Monday, June 9, 2008

Helmet use and motorist behavior

Today's Post contains an article on page 2 entitled Taking More Risks Because You Feel Safe that includes a reference to a study about helmet use and motorist behavior. A British researcher rode his bike equipped with a distance sensor on several stretches of road. He rode with a helmet, without a helmet, and with a wig:

“Walker was trying to figure out whether his interventions changed the way drivers passed his bike. He came to two conclusions: Cars gave him more leeway when drivers thought he was a woman with curly black hair. And they gave him less leeway -- getting dangerously close -- when he wore a helmet.

“Walker thinks drivers are influenced by unconscious stereotypes -- they may believe that female bicyclists are less steady, and that helmeted bikers are pros.”

I'm not sure what to think about the study but it certainly shouldn't affect one's use of a helmet, the benefits of which far outweigh most negative aspects. It was interesting that the photo used to illustrate the article was taken at the FABB Tour of Tysons last year when we hosted a ride for local government officials, including Kathy Ichter, head of the Fairfax County Dept. of Transportation, and her husband Larry Ichter, who also works for the county Department of Public Works and Environmental Services. Larry is adjusting Kathy's helmet in the photo. Yours truly is in the background giving the pre-tour talk.

After reading this story I have slightly adjusted my riding habits on narrow, two-lane roads with no shoulder. I take at least one-third of the lane and I don't ride in a perfect straight line anymore. I actually inject a slight lazy weave; just enough for drivers to be wary of trying to pass me. For once, predictability in behavior is a bad thing for a cyclist. I know I won't veer into traffic but they have some doubt.
When I rode cross country one of the 14 cyclists on the trip was an older gentleman from England. He has a very unsteady riding style. I would ride behind him and notice how much room he was given by most motorists. He was unpredictable and and because of that they gave him lots of room.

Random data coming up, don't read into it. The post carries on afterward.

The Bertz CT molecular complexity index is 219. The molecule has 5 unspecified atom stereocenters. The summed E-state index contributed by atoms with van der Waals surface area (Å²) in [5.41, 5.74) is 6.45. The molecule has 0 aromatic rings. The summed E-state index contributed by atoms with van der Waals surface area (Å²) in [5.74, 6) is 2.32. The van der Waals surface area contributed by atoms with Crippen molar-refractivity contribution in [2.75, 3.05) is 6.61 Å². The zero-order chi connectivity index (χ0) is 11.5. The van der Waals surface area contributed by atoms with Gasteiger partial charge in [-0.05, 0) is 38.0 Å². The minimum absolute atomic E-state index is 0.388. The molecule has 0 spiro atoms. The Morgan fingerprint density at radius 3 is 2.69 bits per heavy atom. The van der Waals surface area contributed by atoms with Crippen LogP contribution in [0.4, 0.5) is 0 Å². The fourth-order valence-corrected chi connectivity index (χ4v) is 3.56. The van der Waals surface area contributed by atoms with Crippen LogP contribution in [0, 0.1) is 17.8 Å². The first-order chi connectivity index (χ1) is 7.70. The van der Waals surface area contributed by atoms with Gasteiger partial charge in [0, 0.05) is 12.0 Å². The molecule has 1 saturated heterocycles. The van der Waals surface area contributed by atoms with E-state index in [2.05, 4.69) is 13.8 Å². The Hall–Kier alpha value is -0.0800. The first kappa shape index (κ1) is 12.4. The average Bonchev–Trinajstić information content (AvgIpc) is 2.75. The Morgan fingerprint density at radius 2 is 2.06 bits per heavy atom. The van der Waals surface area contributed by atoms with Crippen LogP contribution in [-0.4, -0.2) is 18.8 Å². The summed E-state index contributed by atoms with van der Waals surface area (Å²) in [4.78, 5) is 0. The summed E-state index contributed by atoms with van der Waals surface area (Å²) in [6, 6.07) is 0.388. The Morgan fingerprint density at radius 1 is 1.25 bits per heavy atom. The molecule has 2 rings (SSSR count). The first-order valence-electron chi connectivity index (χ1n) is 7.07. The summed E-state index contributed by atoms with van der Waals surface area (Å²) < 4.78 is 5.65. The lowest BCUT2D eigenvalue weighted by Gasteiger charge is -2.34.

All too often on roads with four lanes, two in each direction, motorists try to pass me in my lane, and there is rarely room for them to pass safely. When that is the case, I try to avoid the situation by riding nearly in the middle of the lane, which, as I read it, is allowed by Virginia law:

46.2-905 : Any person operating a bicycle...shall ride as close as safely practicable to the right curb or edge of the roadway, except under any of the following circumstances:

3. When reasonably necessary to avoid conditions including, but not limited to, ...substandard width lanes that make it unsafe to continue along the right curb or edge;
I won't ride down the block without a helmet!
Post a Comment
Contact FABB via email:

Subscribe to the
FABB e-newsletter

Subscribe to
Posts [Atom]

  Bike to Work Day 2004 at Reston Town Center

  Transportation choices

This page is powered by Blogger. Isn't yours?


February 2007
March 2007
April 2007
May 2007
June 2007
July 2007
August 2007
September 2007
October 2007
November 2007
December 2007
January 2008
February 2008
March 2008
April 2008
May 2008
June 2008
July 2008
August 2008
September 2008
October 2008
November 2008
December 2008
January 2009
February 2009
March 2009
April 2009
May 2009
June 2009
July 2009
August 2009
September 2009
October 2009
November 2009
December 2009
January 2010
February 2010
March 2010
April 2010